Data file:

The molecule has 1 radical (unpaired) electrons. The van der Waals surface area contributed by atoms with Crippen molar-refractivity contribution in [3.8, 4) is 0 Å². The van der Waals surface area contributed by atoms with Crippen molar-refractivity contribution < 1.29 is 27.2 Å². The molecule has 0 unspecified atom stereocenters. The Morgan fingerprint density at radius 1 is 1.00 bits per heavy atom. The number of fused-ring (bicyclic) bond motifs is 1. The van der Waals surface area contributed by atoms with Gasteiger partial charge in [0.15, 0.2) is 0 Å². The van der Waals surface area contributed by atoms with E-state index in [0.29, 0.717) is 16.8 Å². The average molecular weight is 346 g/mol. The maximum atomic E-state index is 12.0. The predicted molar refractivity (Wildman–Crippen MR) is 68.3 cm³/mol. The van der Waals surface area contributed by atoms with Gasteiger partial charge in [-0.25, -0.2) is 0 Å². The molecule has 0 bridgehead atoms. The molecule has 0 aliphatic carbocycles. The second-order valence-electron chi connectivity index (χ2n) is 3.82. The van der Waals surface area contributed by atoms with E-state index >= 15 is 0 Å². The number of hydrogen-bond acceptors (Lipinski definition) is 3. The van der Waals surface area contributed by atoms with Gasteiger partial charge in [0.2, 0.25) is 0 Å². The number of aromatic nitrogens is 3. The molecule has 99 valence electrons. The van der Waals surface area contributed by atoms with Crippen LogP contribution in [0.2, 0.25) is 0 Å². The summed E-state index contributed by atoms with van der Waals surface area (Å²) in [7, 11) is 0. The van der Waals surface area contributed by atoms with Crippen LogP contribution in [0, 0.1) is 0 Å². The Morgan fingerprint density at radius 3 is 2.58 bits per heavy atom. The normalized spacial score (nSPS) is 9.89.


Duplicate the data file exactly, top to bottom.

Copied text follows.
The molecule has 1 radical (unpaired) electrons. The van der Waals surface area contributed by atoms with Crippen molar-refractivity contribution in [3.8, 4) is 0 Å². The van der Waals surface area contributed by atoms with Crippen molar-refractivity contribution < 1.29 is 27.2 Å². The molecule has 0 unspecified atom stereocenters. The Morgan fingerprint density at radius 1 is 1.00 bits per heavy atom. The number of fused-ring (bicyclic) bond motifs is 1. The van der Waals surface area contributed by atoms with Gasteiger partial charge in [0.15, 0.2) is 0 Å². The van der Waals surface area contributed by atoms with E-state index in [0.29, 0.717) is 16.8 Å². The average molecular weight is 346 g/mol. The maximum atomic E-state index is 12.0. The predicted molar refractivity (Wildman–Crippen MR) is 68.3 cm³/mol. The van der Waals surface area contributed by atoms with Gasteiger partial charge in [-0.25, -0.2) is 0 Å². The molecule has 0 bridgehead atoms. The molecule has 0 aliphatic carbocycles. The second-order valence-electron chi connectivity index (χ2n) is 3.82. The van der Waals surface area contributed by atoms with E-state index >= 15 is 0 Å². The number of hydrogen-bond acceptors (Lipinski definition) is 3. The van der Waals surface area contributed by atoms with Gasteiger partial charge in [0.2, 0.25) is 0 Å². The number of aromatic nitrogens is 3. The molecule has 99 valence electrons. The van der Waals surface area contributed by atoms with Crippen LogP contribution in [0.2, 0.25) is 0 Å². The summed E-state index contributed by atoms with van der Waals surface area (Å²) in [7, 11) is 0. The van der Waals surface area contributed by atoms with Crippen LogP contribution in [0, 0.1) is 0 Å². The Morgan fingerprint density at radius 3 is 2.58 bits per heavy atom. The normalized spacial score (nSPS) is 9.89.